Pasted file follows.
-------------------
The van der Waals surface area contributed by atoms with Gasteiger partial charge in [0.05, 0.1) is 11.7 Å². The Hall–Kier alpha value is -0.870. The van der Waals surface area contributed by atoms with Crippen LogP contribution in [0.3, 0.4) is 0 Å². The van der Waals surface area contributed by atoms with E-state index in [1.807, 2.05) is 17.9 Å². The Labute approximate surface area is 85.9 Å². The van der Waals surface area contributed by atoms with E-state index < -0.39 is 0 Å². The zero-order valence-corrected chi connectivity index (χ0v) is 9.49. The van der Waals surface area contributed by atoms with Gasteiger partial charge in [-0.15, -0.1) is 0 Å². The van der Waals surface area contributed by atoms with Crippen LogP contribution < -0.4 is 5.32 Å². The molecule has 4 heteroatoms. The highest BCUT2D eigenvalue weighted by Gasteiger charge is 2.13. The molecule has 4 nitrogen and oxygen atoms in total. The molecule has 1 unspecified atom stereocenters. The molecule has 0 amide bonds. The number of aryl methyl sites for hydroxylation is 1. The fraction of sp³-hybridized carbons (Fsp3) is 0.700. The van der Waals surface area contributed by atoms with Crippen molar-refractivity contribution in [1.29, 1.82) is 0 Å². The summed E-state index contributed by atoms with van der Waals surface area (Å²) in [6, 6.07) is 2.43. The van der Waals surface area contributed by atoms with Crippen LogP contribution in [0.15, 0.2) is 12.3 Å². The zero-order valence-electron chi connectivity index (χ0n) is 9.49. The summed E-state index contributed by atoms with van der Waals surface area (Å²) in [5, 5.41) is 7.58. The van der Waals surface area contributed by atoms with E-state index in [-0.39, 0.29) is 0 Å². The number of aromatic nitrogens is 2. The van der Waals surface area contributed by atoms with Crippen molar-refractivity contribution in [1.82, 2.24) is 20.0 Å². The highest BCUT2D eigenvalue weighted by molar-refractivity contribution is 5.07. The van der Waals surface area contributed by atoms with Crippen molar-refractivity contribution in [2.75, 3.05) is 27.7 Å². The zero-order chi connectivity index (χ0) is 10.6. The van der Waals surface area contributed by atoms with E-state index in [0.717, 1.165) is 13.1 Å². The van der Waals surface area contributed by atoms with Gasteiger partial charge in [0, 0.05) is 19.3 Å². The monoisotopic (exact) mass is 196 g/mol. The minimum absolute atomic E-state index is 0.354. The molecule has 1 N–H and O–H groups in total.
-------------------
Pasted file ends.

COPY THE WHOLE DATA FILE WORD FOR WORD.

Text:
The van der Waals surface area contributed by atoms with Gasteiger partial charge in [0.05, 0.1) is 11.7 Å². The Hall–Kier alpha value is -0.870. The van der Waals surface area contributed by atoms with Crippen LogP contribution in [0.3, 0.4) is 0 Å². The van der Waals surface area contributed by atoms with E-state index in [1.807, 2.05) is 17.9 Å². The Labute approximate surface area is 85.9 Å². The van der Waals surface area contributed by atoms with E-state index < -0.39 is 0 Å². The zero-order valence-corrected chi connectivity index (χ0v) is 9.49. The van der Waals surface area contributed by atoms with Gasteiger partial charge in [-0.15, -0.1) is 0 Å². The van der Waals surface area contributed by atoms with Crippen LogP contribution < -0.4 is 5.32 Å². The molecule has 4 heteroatoms. The highest BCUT2D eigenvalue weighted by Gasteiger charge is 2.13. The molecule has 4 nitrogen and oxygen atoms in total. The molecule has 1 unspecified atom stereocenters. The molecule has 0 amide bonds. The number of aryl methyl sites for hydroxylation is 1. The fraction of sp³-hybridized carbons (Fsp3) is 0.700. The van der Waals surface area contributed by atoms with Crippen molar-refractivity contribution in [1.29, 1.82) is 0 Å². The summed E-state index contributed by atoms with van der Waals surface area (Å²) in [6, 6.07) is 2.43. The van der Waals surface area contributed by atoms with Crippen LogP contribution in [0.15, 0.2) is 12.3 Å². The zero-order valence-electron chi connectivity index (χ0n) is 9.49. The summed E-state index contributed by atoms with van der Waals surface area (Å²) in [5, 5.41) is 7.58. The van der Waals surface area contributed by atoms with E-state index in [-0.39, 0.29) is 0 Å². The number of aromatic nitrogens is 2. The van der Waals surface area contributed by atoms with Crippen molar-refractivity contribution in [1.82, 2.24) is 20.0 Å². The highest BCUT2D eigenvalue weighted by molar-refractivity contribution is 5.07. The van der Waals surface area contributed by atoms with Crippen molar-refractivity contribution in [2.75, 3.05) is 27.7 Å². The zero-order chi connectivity index (χ0) is 10.6. The van der Waals surface area contributed by atoms with E-state index in [0.717, 1.165) is 13.1 Å². The van der Waals surface area contributed by atoms with Gasteiger partial charge in [0, 0.05) is 19.3 Å². The monoisotopic (exact) mass is 196 g/mol. The minimum absolute atomic E-state index is 0.354. The molecule has 1 N–H and O–H groups in total.